What Is a Notarized Translation?
I must tell you that notarized translation is one of the most profitable jobs on the modern translation market.
Whatever happens to the dollar exchange rate and oil prices, people continue to travel abroad and return from abroad. And they all need legalized documents – passports, birth certificate translation service, military IDs, diplomas and (where without them) police clearance certificates.
For documents to be used in a foreign country, they must be translated, and the translation must be officially confirmed by a notary.
Why do I say that this is one of the most “bread” jobs for a translator? Because such a translation is quite expensive, and essentially nothing needs to be translated there. The high cost of translation is due to the high degree of responsibility that the translator takes on.
In addition, not every translator has the right to perform translations under notarization (more on that below). Accordingly, we have every moral right to take good money for this work.
And in fact – all documents are written the same way. 90% of the text in such documents is template phrases printed on letterheads. It is enough for you to translate such a document only once, and then for the rest of your life you will only change numbers and surnames in it. Such a translation takes a minimum of time.
How Much Can You Earn on a Notarized Translation
Usually, translators and translation agencies quote the customer the price of a notarized translation immediately, considering the cost of notary services. And that’s the bulk of the cost. That is, for example, if they say that the translation of a certificate of good conduct costs 850 GBR, then the translator will give about 500 GBR to the notary for certification and only 350 will keep for himself.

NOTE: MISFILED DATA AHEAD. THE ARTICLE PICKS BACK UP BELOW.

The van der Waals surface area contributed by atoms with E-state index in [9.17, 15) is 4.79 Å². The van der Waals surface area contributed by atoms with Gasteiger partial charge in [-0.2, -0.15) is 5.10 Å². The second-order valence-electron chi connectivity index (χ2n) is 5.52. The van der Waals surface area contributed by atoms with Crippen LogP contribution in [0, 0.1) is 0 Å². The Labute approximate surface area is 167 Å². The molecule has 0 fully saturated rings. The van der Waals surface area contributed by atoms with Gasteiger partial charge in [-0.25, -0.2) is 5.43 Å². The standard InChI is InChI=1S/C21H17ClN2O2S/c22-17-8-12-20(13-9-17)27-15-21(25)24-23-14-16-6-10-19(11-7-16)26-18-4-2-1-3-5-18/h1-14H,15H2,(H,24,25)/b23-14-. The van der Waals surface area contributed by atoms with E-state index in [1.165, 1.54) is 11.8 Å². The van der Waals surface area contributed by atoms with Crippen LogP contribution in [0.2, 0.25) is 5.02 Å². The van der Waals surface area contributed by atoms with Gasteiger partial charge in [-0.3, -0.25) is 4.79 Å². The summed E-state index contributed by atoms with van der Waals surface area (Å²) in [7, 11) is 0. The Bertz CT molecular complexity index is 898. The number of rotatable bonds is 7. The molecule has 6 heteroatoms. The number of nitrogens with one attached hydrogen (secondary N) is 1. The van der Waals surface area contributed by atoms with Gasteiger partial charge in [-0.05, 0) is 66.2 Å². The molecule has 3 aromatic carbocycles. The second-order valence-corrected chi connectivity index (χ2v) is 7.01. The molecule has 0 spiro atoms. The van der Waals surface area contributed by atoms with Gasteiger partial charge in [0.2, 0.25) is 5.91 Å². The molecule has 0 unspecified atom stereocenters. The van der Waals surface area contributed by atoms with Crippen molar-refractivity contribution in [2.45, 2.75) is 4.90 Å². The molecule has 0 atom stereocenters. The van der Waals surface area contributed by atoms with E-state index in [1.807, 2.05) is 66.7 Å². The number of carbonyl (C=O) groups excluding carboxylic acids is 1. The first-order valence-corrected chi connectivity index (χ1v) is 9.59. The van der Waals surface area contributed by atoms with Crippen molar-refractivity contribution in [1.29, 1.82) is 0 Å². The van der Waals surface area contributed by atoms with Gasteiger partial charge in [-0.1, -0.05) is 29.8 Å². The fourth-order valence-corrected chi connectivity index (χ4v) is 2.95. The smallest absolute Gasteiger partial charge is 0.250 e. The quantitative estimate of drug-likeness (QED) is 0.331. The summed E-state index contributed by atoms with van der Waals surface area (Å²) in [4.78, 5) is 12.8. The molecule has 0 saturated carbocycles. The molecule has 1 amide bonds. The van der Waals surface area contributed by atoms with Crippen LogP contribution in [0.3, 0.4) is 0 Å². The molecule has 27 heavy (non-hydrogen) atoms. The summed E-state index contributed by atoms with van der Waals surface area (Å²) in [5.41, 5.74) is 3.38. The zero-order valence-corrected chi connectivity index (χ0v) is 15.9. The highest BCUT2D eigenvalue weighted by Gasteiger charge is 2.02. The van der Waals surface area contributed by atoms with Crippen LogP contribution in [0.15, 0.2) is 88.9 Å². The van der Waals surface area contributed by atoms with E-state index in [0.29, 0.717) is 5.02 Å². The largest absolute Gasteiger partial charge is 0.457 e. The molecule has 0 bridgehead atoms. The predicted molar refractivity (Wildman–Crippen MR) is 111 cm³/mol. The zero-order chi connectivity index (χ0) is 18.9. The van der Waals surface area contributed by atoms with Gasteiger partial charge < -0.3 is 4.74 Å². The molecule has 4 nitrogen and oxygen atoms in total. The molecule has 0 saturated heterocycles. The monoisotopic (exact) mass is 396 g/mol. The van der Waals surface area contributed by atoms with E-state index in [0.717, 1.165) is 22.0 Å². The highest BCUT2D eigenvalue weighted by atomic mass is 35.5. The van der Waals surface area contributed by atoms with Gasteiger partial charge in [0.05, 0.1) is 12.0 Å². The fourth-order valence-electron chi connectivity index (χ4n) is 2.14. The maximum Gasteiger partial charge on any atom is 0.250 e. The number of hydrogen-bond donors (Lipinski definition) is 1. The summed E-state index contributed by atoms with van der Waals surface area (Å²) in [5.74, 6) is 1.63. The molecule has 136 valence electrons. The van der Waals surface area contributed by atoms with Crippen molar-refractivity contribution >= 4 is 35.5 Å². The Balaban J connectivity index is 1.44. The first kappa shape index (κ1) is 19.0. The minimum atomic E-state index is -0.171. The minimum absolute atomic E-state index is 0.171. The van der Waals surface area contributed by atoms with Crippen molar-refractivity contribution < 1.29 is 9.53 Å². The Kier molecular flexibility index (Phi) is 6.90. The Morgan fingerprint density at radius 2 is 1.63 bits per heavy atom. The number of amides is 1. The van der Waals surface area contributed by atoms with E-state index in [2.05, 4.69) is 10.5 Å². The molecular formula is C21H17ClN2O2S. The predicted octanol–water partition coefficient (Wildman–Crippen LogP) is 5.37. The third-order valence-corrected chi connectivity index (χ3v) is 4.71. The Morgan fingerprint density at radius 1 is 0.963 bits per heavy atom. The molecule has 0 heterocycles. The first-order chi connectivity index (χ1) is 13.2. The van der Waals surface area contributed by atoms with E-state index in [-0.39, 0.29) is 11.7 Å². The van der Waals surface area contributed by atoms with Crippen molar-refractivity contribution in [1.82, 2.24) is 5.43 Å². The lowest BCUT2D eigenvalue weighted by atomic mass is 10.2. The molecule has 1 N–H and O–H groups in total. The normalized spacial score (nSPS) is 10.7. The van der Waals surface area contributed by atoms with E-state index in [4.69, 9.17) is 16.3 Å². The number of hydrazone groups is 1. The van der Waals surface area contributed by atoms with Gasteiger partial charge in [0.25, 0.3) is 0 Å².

The cost of notary services in all cities is different. For example, in Moscow, certification by a notary is, for some reason, the cheapest.
Thus, you will earn approximately 250 – 350 GBR from the translation of one standard document. But this is, of course, very approximate. In fact, you need to look at the market – how much is “accepted” to take for the translation of documents in your city. If you take much more expensive – most likely customers will not come to you.
You may think that 300 GBR for the translation of one document is not so much. But I remind you that translating 10 documents and translating 10 pages of text is not the same thing at all. With a dozen documents, you can handle a maximum of a couple of hours.
How to Get a Job as a Translator to a Notary
Speaking officially, as a translator, you actually “get a job” for a notary. Each notary has a separate large book, where he records all the translators who work with him. This book is called the “Register of Translators”.
Only after that you can be considered a notarized translator, and the notary will certify your translations with his signature and seal.
The problem is that notaries are not at all eager to enter everyone in the register. Many notaries do not do translations at all, so as not to have problems because of this.
Again, from an official point of view, the notary does not risk anything. It does not certify the correctness of your translation. It certifies only the authenticity of your signature under the transfer. That is, you are solely responsible for the correctness of the translation.
However, notaries are very peculiar people. They have a piece of paper – the law. And if they do not understand what is written on this very piece of paper, they become very nervous. Therefore, you will still have to try very hard to convince the notary of your trustworthiness.
If you have a translation diploma, great. This will be a plus for you. But often even this is not enough. From my own experience, I can show you two working ways on how to “get through” with a notary.
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